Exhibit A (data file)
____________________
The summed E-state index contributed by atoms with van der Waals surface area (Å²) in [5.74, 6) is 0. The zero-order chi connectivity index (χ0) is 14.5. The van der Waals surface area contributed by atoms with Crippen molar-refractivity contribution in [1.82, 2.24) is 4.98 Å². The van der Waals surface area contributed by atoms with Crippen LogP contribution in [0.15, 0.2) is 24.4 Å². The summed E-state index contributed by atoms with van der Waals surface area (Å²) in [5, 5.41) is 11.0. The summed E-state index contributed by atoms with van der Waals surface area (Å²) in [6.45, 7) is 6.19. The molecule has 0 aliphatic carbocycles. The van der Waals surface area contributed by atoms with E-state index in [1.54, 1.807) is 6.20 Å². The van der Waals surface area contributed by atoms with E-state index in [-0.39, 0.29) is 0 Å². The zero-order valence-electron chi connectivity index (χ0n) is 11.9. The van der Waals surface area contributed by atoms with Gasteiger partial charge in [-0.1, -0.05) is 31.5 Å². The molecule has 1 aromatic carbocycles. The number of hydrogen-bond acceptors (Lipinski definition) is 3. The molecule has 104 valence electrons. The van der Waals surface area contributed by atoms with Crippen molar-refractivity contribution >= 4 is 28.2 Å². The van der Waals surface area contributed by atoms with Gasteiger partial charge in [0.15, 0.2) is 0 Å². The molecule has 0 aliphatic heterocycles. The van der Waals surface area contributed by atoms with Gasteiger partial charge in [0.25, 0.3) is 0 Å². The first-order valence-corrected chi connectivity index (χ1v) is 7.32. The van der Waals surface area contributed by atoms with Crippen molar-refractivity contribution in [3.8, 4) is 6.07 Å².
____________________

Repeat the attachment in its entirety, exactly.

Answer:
The summed E-state index contributed by atoms with van der Waals surface area (Å²) in [5.74, 6) is 0. The zero-order chi connectivity index (χ0) is 14.5. The van der Waals surface area contributed by atoms with Crippen molar-refractivity contribution in [1.82, 2.24) is 4.98 Å². The van der Waals surface area contributed by atoms with Crippen LogP contribution in [0.15, 0.2) is 24.4 Å². The summed E-state index contributed by atoms with van der Waals surface area (Å²) in [5, 5.41) is 11.0. The summed E-state index contributed by atoms with van der Waals surface area (Å²) in [6.45, 7) is 6.19. The molecule has 0 aliphatic carbocycles. The van der Waals surface area contributed by atoms with E-state index in [1.54, 1.807) is 6.20 Å². The van der Waals surface area contributed by atoms with E-state index in [-0.39, 0.29) is 0 Å². The zero-order valence-electron chi connectivity index (χ0n) is 11.9. The van der Waals surface area contributed by atoms with Gasteiger partial charge in [-0.1, -0.05) is 31.5 Å². The molecule has 1 aromatic carbocycles. The number of hydrogen-bond acceptors (Lipinski definition) is 3. The molecule has 104 valence electrons. The van der Waals surface area contributed by atoms with Crippen molar-refractivity contribution >= 4 is 28.2 Å². The van der Waals surface area contributed by atoms with Gasteiger partial charge in [0.15, 0.2) is 0 Å². The molecule has 0 aliphatic heterocycles. The van der Waals surface area contributed by atoms with Gasteiger partial charge in [0.25, 0.3) is 0 Å². The first-order valence-corrected chi connectivity index (χ1v) is 7.32. The van der Waals surface area contributed by atoms with Crippen molar-refractivity contribution in [3.8, 4) is 6.07 Å².